A biophysical study of bacteriophage [phi]X-174 replication

by Denhardt, David T.

Abstract (Summary)
NOTE: Text or symbols not renderable in plain ASCII are indicated by [...]. Abstract is included in .pdf document. Techniques for synchronizing, by cyanide and starvation, the development of [phi]X-174 in all of the infected cells of a culture of E. coli C were developed. The infection of starved cells in buffer, followed by the addition of broth, was found most satisfactory. One-step growth curves of [phi]X and [...] (a plaque morphology mutant of [phi]X that has a longer mean latent period and will not lyse cells in concentrated cultures) were determined. The rate of phage maturation is constant. A probit plot of the percentage of phage released vs. the logarithm of the time after infection is linear. The replication of [phi]X DNA was investigated using E. coli CR (a thymine requiring strain), 5-bromodeoxyuridine, the technique of equilibrium CsCl density gradient centrifugation, and the protoplast assay technique for [phi]X DNA. The DNA combining with the infecting single strand to form the first replicative form (RF) is synthesized after infection from low molecular weigh precursors from the medium. The rate of increase in the amount of infective RF in the culture during the eclipse period is constant, and the RF molecule containing the parental single strand replicates semiconservatively. The conserved subunit is a single strand of DNA. The material constituting the progeny single strands is derived directly from the medium, not from RF. [phi]X carrying 2-4 P(32) atoms per particle were used to infect cells in cold medium. The phage and early complexes were killed with an efficiency of 1; mature complexes were inactivated with an efficiency of about 0.2, even though unlabeled and infective RF had been synthesized in them. At about the same time as progeny single strands were synthesized the complexes became completely refractory to suicide. Chloramphenicol did not prevent the P32 suicide efficiency of the complexes from decreasing to about 0.2; complexes formed in chloramphenicol from cells which had not been starved became fully resistant to inactivation, whereas complexes formed from starved cells did not. The ultraviolet radiation sensitivity of [phi]X complexes formed with E. coli C, E. coli Cs (a non host cell reactivating strain), and E. coli CR were determined at various wavelengths, at various stages of development, and under various conditions. Free [phi]X is not host cell reactivable; the target that is observed in the Luria-Latarjet curves of the complex is host cell reactivable. The most uv sensitive structure in the complex is the single strand of DNA synthesized after infection and associated with the infecting single strand. Budr present in this newly synthesized strand will sensitize the complex to uv. Experiments entailing a switch between Budr and thymidine media indicated that the uv sensitive target in the complex could be identified with the single strand of DNA associated with the infecting parental strand. The DNA constituting this strand "turns over" each time the parental RF replicates. The uv sensitivity of the bacterial capacity to support [phi]X growth was also studied. Although the colony forming ability of Cs is more sensitive to uv than C, the capacity is not. There was evidence that a single nucleic acid like structure and a large number of protein like structures had to be inactivated in order to destroy the capacity. Starvation of CR for thymine, or growth in Budr, increased the uv sensitivity of the capacity; as the cells in a thymine starved culture underwent thymineless death, they also lost their capacity to support [phi]X growth. Action spectra for the complexes and for capacity are presented. The uv sensitivities of MS-2, Bu-[phi]X, and [...] (in the presence and absence of cysteamine) are described.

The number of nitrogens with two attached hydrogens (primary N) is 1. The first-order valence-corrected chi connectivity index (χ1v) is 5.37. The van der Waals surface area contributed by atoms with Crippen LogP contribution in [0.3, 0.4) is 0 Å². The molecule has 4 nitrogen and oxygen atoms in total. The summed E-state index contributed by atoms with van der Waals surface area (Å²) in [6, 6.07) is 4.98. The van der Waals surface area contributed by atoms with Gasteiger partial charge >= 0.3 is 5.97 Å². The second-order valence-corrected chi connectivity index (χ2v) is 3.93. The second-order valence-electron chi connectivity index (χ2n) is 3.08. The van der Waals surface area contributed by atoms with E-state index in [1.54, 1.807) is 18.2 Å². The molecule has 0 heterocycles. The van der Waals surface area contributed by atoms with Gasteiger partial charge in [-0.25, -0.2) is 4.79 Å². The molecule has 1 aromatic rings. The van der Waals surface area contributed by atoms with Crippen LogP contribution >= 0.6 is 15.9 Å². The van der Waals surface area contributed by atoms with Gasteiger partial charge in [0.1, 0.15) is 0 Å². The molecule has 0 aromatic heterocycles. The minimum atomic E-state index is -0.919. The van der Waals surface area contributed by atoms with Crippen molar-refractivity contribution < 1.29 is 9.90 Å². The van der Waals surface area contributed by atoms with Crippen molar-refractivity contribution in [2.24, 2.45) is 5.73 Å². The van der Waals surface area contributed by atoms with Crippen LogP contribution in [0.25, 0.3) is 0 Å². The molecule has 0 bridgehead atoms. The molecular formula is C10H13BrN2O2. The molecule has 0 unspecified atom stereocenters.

Bibliographical Information:

Advisor:Robert Sinsheimer; Max Delbruck

School:California Institute of Technology

School Location:USA - California

Source Type:Master's Thesis



Date of Publication:09/01/1964

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